8 Truths About Domestic Violence: It’s Not Just Physical

domestic violence awareness month

The National Coalition Against Domestic Violence (NCADV) designates October as Domestic Violence Awareness Month. The NCADV aims to increase awareness of domestic violence issues and support domestic violence victims and survivors. The organization is also engaged in advocacy work to ask for legislation and law enforcement changes that can help to hold abusers accountable while providing necessary support for victims.

Domestic violence is a national mental health issue because 33% of women and 25% of men have experienced intimate partner violence. Victims of domestic violence have an increased risk of developing conditions that impact their mental health, such as low self-esteem, chronic pain, disability, anxiety, post-traumatic stress disorder (PTSD), and alcohol, tobacco, or drug abuse.

Leaving an abusive relationship is often only a tiny part of domestic abuse survivors’ battle. They battle the stigma associated with being the “one who stayed” and often struggle financially immediately after leaving the relationship. The lack of resources combined with a fear of judgment can keep survivors and victims stuck far longer than they would otherwise stay. This blog will help uncover some truths about domestic violence, help you spot warning signs, and give you resources if you or a loved one need help to leave a violent relationship.

8 Truths About Domestic Violence

Domestic violence comes in many forms and can affect anyone. Victims of domestic violence can be confident and independent people. Victims and abusers come from all age groups, all communities, all education, economic levels, all cultures, ethnicities, and religions.

Even with all the advancements in understanding domestic violence, a stigma still exists that prevents many victims from reaching out for help or leaving the relationship. In the spirit of Domestic Violence Awareness Month, we’re spreading some truths about domestic violence to reduce stigma and increase access to helpful resources and healing.

1. Abusers Want Control

The hallmark of an abusive relationship is an abuser who uses various methods to attempt to control their partner. The controlling behavior abusers can include any behavior meant to isolate, dehumanize, intimidate, threaten or coerce their partner. Domestic violence can include violent behavior, the threat of violence, and even verbal abuse. All forms of domestic violence affect the victim’s mental health.

2. Isolation is Dangerous

person putting their hand up to stop someone

Abusers often attempt first to isolate their partner. They may forbid their partner from seeing certain friends or family members, limit their access to social media, or deny them access to medical care. Isolating behaviors can start with snooping through their partner’s phone, questioning them about relationships with co-workers, and being overly possessive in ways that may feel normal, depending on how the victim is raised.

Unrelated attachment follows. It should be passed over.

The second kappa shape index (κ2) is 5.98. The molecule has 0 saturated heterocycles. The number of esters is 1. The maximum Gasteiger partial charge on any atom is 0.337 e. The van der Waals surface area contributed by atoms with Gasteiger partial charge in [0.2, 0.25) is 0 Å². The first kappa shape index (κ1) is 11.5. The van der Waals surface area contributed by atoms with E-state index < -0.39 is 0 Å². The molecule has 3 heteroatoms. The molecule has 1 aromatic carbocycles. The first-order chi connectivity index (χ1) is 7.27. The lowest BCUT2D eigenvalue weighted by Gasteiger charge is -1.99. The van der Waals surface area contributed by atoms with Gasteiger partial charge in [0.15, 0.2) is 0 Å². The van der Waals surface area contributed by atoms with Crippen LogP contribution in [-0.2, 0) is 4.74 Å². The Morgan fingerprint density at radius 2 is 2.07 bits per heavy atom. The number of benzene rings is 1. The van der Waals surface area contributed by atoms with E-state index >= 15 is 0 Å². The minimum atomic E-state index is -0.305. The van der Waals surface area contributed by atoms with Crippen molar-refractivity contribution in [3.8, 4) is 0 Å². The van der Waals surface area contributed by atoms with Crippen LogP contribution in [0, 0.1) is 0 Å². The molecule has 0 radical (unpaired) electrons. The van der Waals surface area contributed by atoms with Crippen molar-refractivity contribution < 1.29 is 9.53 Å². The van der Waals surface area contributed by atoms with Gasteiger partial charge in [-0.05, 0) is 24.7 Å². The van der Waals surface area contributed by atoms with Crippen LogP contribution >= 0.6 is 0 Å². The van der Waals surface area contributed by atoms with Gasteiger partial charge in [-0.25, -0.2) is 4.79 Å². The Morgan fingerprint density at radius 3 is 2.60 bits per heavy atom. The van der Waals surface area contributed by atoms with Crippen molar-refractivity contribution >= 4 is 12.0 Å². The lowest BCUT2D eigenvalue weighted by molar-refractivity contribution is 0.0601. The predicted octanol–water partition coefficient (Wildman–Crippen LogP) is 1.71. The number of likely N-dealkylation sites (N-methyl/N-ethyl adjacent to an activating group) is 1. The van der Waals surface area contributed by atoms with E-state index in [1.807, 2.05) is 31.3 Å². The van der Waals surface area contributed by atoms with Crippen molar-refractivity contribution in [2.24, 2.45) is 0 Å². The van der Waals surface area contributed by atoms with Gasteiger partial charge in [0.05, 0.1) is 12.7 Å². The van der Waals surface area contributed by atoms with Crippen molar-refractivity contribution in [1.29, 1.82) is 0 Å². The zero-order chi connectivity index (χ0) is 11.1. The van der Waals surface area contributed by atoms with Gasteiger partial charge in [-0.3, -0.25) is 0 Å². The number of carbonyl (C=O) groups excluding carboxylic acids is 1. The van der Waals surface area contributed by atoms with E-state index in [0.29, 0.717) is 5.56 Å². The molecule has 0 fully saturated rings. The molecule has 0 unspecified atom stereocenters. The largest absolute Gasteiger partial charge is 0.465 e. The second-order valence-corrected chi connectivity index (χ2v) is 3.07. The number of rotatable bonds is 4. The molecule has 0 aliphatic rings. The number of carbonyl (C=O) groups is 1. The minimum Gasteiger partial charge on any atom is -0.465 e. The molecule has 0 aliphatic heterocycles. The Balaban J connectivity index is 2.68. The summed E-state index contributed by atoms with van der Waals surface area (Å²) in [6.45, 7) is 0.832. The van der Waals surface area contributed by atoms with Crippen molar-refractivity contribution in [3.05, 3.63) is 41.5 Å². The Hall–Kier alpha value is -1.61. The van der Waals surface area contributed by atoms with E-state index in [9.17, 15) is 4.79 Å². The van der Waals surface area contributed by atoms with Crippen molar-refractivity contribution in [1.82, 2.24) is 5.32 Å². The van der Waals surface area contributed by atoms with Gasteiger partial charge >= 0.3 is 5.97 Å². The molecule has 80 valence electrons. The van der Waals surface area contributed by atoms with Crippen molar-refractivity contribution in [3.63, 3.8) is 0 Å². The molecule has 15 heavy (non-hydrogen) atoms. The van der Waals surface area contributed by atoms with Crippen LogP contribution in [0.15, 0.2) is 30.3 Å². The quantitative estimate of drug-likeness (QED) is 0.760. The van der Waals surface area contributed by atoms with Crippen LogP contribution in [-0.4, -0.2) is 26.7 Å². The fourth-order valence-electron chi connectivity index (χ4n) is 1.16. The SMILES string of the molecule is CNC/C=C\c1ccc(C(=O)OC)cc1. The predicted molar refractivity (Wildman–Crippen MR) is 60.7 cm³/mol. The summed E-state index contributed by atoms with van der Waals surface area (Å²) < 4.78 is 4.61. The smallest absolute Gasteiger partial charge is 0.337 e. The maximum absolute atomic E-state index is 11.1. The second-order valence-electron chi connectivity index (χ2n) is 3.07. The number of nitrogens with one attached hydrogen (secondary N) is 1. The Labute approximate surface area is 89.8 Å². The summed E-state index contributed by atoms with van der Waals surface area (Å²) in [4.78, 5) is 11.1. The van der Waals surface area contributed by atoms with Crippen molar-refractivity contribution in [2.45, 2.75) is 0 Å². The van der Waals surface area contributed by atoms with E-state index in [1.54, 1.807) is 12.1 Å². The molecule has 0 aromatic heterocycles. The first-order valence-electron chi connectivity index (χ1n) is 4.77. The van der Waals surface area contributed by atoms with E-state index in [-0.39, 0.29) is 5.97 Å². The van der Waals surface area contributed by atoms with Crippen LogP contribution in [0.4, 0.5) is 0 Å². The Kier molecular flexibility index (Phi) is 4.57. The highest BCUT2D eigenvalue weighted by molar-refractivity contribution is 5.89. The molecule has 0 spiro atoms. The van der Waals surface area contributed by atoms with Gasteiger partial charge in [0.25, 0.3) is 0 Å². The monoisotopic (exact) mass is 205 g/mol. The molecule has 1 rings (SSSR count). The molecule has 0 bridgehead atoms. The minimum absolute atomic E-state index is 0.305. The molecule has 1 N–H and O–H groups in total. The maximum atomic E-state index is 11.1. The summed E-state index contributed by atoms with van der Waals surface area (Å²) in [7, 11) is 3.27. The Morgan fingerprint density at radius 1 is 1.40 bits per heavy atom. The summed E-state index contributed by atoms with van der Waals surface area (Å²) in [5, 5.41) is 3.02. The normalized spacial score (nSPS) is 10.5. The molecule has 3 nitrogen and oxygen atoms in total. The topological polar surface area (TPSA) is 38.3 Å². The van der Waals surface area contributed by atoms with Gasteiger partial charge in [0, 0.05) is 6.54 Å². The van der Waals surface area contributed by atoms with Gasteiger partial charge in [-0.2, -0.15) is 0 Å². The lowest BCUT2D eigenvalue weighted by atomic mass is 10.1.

A partner who attempts to isolate you is not loving. Healthy relationships involve people who have their own lives, friends, and priorities and choose to build a life together. This behavior typically escalates to name-calling and even violence.

3. It’s Easy to Miss Red Flags

The red flags that indicate the beginnings of intimate partner violence are often subtle. An abuser attempting to see what they can “get away with” may start out saying they’re just so jealous when you talk to other people because they fear you’ll leave them. That can feel like love, even though it isn’t.

Red flags can also be easy for a victim’s loved ones to miss. Someone victimized by domestic violence may stop participating in their favorite activities, avoid social situations, seem anxious and check their phone often when they are away from their partner. The biggest red flag is any behavior change, and often, having a friend, or family member ask if everything is okay is all it takes for a victim to ask for help.

4. Domestic Violence is Cyclical

Abusive relationships involve patterns of behavior that include control and violence, as well as times of calm attentiveness. Often, an increase in tension follows times of relative peace. The tension increases until the abuser peaks with abuse. This abuse is usually more severe than previous episodes, and the cycle becomes more intense over time. Abusers use a variety of tactics during the increase in tension to maintain power and control over their victims.

5. There Are Many Types of Domestic Abuse

Domestic violence comes in many forms, but every form can affect a victim’s mental health. Often, abusive relationships involve more than one of these types of domestic violence.

Emotional abuse is behavior that intentionally harms a person’s self-worth. This type of abuse may include

  • Using name-calling, humiliation, or constant criticism that affects your self-worth.
  • Acting in a jealous or possessive manner.
  • Attempting to isolate you.
  • Monitoring your whereabouts and communication.
  • Withholding affection as punishment.
  • Threatening to hurt you, your children, your family, or your pets.

Economic abuse limits a victim’s access to money and assets. Financial Abuse may include

how to stop violence checklist
  • Preventing a victim from going to work or harassing them at work to affect their performance.
  • Demanding the victim quit their job.
  • Preventing their victim from accessing family funds.